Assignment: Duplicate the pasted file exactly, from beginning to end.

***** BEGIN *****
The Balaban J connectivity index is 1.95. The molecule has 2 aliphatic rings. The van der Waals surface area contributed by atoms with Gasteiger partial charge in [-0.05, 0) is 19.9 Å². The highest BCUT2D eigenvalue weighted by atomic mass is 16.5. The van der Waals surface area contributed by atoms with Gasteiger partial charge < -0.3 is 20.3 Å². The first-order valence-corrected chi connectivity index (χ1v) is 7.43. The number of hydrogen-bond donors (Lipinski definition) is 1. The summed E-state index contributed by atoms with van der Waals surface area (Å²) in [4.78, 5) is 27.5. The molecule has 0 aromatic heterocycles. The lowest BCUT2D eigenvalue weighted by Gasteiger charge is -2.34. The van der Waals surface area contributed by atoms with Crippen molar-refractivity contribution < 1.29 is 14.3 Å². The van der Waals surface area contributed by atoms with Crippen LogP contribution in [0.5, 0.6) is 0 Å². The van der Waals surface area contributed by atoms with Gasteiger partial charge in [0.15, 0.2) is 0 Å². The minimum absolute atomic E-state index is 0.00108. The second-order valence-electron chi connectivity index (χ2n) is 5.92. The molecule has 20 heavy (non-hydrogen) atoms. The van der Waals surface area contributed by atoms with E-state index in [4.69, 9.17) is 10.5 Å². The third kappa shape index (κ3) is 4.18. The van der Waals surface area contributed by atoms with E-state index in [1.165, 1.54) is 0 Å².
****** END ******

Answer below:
The Balaban J connectivity index is 1.95. The molecule has 2 aliphatic rings. The van der Waals surface area contributed by atoms with Gasteiger partial charge in [-0.05, 0) is 19.9 Å². The highest BCUT2D eigenvalue weighted by atomic mass is 16.5. The van der Waals surface area contributed by atoms with Gasteiger partial charge < -0.3 is 20.3 Å². The first-order valence-corrected chi connectivity index (χ1v) is 7.43. The number of hydrogen-bond donors (Lipinski definition) is 1. The summed E-state index contributed by atoms with van der Waals surface area (Å²) in [4.78, 5) is 27.5. The molecule has 0 aromatic heterocycles. The lowest BCUT2D eigenvalue weighted by Gasteiger charge is -2.34. The van der Waals surface area contributed by atoms with Crippen molar-refractivity contribution < 1.29 is 14.3 Å². The van der Waals surface area contributed by atoms with Crippen LogP contribution in [0.5, 0.6) is 0 Å². The van der Waals surface area contributed by atoms with Gasteiger partial charge in [0.15, 0.2) is 0 Å². The minimum absolute atomic E-state index is 0.00108. The second-order valence-electron chi connectivity index (χ2n) is 5.92. The molecule has 20 heavy (non-hydrogen) atoms. The van der Waals surface area contributed by atoms with E-state index in [4.69, 9.17) is 10.5 Å². The third kappa shape index (κ3) is 4.18. The van der Waals surface area contributed by atoms with E-state index in [1.165, 1.54) is 0 Å².